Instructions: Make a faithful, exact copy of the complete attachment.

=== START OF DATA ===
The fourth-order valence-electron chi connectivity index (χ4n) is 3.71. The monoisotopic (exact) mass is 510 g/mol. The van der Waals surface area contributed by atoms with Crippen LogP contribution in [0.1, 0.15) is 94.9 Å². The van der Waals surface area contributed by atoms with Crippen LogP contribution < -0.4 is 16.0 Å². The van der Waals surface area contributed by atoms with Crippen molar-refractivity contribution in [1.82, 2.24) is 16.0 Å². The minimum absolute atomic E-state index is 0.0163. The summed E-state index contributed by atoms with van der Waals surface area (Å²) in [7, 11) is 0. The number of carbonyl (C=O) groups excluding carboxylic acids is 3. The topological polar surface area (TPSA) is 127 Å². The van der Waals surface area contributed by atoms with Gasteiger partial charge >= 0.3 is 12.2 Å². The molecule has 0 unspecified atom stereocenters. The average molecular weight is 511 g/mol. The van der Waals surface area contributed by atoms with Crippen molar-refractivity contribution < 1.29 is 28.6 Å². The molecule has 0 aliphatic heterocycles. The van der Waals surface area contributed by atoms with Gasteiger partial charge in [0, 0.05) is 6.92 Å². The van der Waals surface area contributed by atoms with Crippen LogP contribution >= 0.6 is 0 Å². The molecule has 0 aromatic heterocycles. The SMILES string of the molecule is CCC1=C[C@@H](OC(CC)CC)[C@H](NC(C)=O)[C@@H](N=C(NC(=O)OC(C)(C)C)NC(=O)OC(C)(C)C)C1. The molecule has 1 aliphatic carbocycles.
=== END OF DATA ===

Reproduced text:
The fourth-order valence-electron chi connectivity index (χ4n) is 3.71. The monoisotopic (exact) mass is 510 g/mol. The van der Waals surface area contributed by atoms with Crippen LogP contribution in [0.1, 0.15) is 94.9 Å². The van der Waals surface area contributed by atoms with Crippen LogP contribution < -0.4 is 16.0 Å². The van der Waals surface area contributed by atoms with Crippen molar-refractivity contribution in [1.82, 2.24) is 16.0 Å². The minimum absolute atomic E-state index is 0.0163. The summed E-state index contributed by atoms with van der Waals surface area (Å²) in [7, 11) is 0. The number of carbonyl (C=O) groups excluding carboxylic acids is 3. The topological polar surface area (TPSA) is 127 Å². The van der Waals surface area contributed by atoms with Gasteiger partial charge >= 0.3 is 12.2 Å². The molecule has 0 unspecified atom stereocenters. The average molecular weight is 511 g/mol. The van der Waals surface area contributed by atoms with Crippen molar-refractivity contribution < 1.29 is 28.6 Å². The molecule has 0 aliphatic heterocycles. The van der Waals surface area contributed by atoms with Gasteiger partial charge in [0, 0.05) is 6.92 Å². The van der Waals surface area contributed by atoms with Crippen LogP contribution >= 0.6 is 0 Å². The molecule has 0 aromatic heterocycles. The SMILES string of the molecule is CCC1=C[C@@H](OC(CC)CC)[C@H](NC(C)=O)[C@@H](N=C(NC(=O)OC(C)(C)C)NC(=O)OC(C)(C)C)C1. The molecule has 1 aliphatic carbocycles.